In 1857, Waltham, Massachusetts jumped from the First to the Second Industrial Revolution by becoming the global home of the mass-produced pocketwatch, capitalizing on the railroad industry and then the American Civil War.
How some of the most powerful, wealthy political players in antebellum Massachusetts went from controlling state politics completely to hopelessly funding the Constitutional Union Party in 1860. [Continued from parts Iand II]
Patrick from “Conspiracy You Can Believe In” returns to the show to talk with Bill about the Amnesty Act from 150 years ago this month that brought a younger generation of ex-Confederates back into elected office during Reconstruction.
Bill and Rachel discuss syringes, morphine, laudanum, the American Civil War, “women’s problems,” and the ongoing debate among historians today about how to understand opiate use and addiction in the late 19th century United States.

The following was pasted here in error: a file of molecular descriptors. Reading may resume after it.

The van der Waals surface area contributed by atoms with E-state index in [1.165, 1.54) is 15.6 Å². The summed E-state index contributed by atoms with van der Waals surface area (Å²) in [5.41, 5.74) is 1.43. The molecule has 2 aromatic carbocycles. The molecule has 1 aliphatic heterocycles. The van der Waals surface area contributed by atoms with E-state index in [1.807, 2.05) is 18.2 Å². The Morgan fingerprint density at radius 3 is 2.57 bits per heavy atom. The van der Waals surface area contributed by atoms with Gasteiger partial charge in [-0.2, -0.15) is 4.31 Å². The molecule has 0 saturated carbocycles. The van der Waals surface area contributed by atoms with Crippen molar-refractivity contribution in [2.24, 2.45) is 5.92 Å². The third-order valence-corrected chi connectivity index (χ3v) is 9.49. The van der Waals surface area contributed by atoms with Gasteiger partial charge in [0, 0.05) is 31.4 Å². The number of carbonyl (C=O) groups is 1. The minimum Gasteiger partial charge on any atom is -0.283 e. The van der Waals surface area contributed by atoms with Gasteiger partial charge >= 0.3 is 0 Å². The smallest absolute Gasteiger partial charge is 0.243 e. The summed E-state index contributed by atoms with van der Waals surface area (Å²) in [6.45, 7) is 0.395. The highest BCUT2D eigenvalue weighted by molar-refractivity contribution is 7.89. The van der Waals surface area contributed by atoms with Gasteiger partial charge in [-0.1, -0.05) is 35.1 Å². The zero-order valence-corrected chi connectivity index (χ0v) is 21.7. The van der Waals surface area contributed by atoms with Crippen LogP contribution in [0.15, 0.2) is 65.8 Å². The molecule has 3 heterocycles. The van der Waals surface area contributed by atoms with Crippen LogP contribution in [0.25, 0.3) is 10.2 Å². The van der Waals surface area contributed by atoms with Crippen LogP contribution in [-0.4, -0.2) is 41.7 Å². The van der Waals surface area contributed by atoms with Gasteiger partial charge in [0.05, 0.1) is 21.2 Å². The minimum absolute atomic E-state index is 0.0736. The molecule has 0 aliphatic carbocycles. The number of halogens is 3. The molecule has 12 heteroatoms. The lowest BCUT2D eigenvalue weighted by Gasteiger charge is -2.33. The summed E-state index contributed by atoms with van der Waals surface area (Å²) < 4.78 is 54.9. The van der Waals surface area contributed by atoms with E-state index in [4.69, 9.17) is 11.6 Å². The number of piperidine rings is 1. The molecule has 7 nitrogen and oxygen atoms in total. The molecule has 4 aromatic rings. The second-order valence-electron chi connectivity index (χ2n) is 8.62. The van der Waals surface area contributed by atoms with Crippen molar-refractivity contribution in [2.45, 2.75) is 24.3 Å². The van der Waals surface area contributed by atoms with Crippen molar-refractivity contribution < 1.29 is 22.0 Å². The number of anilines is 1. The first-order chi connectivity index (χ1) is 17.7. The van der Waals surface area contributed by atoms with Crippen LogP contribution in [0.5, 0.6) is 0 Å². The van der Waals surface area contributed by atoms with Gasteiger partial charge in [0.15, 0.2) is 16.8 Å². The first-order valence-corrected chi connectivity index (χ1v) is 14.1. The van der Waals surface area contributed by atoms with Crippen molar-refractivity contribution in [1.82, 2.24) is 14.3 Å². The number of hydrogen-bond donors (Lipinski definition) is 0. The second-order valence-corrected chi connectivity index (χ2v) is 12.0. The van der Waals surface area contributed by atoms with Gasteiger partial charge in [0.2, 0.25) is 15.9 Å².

The 4th part of our miniseries on money itself during the 2nd Industrial Revolution in the US. Bill and Rachel look at the political battles over silver coinage and the gold standard and why neither position makes sense in hindsight.
The 3rd part of our miniseries on money itself during the 2nd Industrial Revolution in the US. Bill, Rachel, and Kelley look at the initial emergence of proto-consumer credit as well as sketchy and predatory small loans in industrial cities.